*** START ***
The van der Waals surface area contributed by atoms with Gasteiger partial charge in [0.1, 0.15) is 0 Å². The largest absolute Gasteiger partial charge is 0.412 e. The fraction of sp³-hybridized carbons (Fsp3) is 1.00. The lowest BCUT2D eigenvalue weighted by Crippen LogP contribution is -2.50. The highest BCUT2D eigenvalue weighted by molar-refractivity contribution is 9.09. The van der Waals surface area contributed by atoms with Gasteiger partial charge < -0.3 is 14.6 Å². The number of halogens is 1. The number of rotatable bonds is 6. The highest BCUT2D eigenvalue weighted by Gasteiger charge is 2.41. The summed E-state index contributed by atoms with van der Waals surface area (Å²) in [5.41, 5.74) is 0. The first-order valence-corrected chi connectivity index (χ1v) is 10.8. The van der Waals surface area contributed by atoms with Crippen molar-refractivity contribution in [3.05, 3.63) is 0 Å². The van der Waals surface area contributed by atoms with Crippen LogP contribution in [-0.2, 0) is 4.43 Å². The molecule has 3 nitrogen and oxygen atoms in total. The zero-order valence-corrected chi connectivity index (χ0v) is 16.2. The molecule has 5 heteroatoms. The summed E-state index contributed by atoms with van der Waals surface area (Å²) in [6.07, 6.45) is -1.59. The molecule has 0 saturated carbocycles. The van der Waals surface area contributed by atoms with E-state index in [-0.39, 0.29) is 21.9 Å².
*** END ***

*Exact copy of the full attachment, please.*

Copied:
The van der Waals surface area contributed by atoms with Gasteiger partial charge in [0.1, 0.15) is 0 Å². The largest absolute Gasteiger partial charge is 0.412 e. The fraction of sp³-hybridized carbons (Fsp3) is 1.00. The lowest BCUT2D eigenvalue weighted by Crippen LogP contribution is -2.50. The highest BCUT2D eigenvalue weighted by molar-refractivity contribution is 9.09. The van der Waals surface area contributed by atoms with Gasteiger partial charge < -0.3 is 14.6 Å². The number of halogens is 1. The number of rotatable bonds is 6. The highest BCUT2D eigenvalue weighted by Gasteiger charge is 2.41. The summed E-state index contributed by atoms with van der Waals surface area (Å²) in [5.41, 5.74) is 0. The first-order valence-corrected chi connectivity index (χ1v) is 10.8. The van der Waals surface area contributed by atoms with Crippen molar-refractivity contribution in [3.05, 3.63) is 0 Å². The van der Waals surface area contributed by atoms with Crippen LogP contribution in [-0.2, 0) is 4.43 Å². The molecule has 3 nitrogen and oxygen atoms in total. The zero-order valence-corrected chi connectivity index (χ0v) is 16.2. The molecule has 5 heteroatoms. The summed E-state index contributed by atoms with van der Waals surface area (Å²) in [6.07, 6.45) is -1.59. The molecule has 0 saturated carbocycles. The van der Waals surface area contributed by atoms with E-state index in [-0.39, 0.29) is 21.9 Å².